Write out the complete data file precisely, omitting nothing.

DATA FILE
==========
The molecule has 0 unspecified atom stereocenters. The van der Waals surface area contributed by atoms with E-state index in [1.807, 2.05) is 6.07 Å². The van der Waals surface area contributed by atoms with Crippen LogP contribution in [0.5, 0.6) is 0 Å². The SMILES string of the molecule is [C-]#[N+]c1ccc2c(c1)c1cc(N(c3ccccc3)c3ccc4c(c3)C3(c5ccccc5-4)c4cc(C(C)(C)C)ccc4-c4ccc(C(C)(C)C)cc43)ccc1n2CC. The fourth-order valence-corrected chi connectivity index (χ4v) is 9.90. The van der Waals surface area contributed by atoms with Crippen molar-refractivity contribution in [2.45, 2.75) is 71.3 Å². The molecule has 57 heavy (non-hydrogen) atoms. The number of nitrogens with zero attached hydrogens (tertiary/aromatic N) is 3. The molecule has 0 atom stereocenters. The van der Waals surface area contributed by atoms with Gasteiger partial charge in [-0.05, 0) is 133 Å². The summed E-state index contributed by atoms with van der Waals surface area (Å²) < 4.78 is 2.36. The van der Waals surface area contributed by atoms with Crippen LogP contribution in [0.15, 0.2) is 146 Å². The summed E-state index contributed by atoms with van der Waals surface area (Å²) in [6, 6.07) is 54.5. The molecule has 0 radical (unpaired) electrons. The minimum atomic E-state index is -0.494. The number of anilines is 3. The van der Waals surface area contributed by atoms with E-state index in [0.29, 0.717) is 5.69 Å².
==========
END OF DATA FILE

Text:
The molecule has 0 unspecified atom stereocenters. The van der Waals surface area contributed by atoms with E-state index in [1.807, 2.05) is 6.07 Å². The van der Waals surface area contributed by atoms with Crippen LogP contribution in [0.5, 0.6) is 0 Å². The SMILES string of the molecule is [C-]#[N+]c1ccc2c(c1)c1cc(N(c3ccccc3)c3ccc4c(c3)C3(c5ccccc5-4)c4cc(C(C)(C)C)ccc4-c4ccc(C(C)(C)C)cc43)ccc1n2CC. The fourth-order valence-corrected chi connectivity index (χ4v) is 9.90. The van der Waals surface area contributed by atoms with Crippen molar-refractivity contribution in [2.45, 2.75) is 71.3 Å². The molecule has 57 heavy (non-hydrogen) atoms. The number of nitrogens with zero attached hydrogens (tertiary/aromatic N) is 3. The molecule has 0 atom stereocenters. The van der Waals surface area contributed by atoms with Gasteiger partial charge in [-0.05, 0) is 133 Å². The summed E-state index contributed by atoms with van der Waals surface area (Å²) < 4.78 is 2.36. The van der Waals surface area contributed by atoms with Crippen LogP contribution in [0.15, 0.2) is 146 Å². The summed E-state index contributed by atoms with van der Waals surface area (Å²) in [6, 6.07) is 54.5. The molecule has 0 radical (unpaired) electrons. The minimum atomic E-state index is -0.494. The number of anilines is 3. The van der Waals surface area contributed by atoms with E-state index in [0.29, 0.717) is 5.69 Å².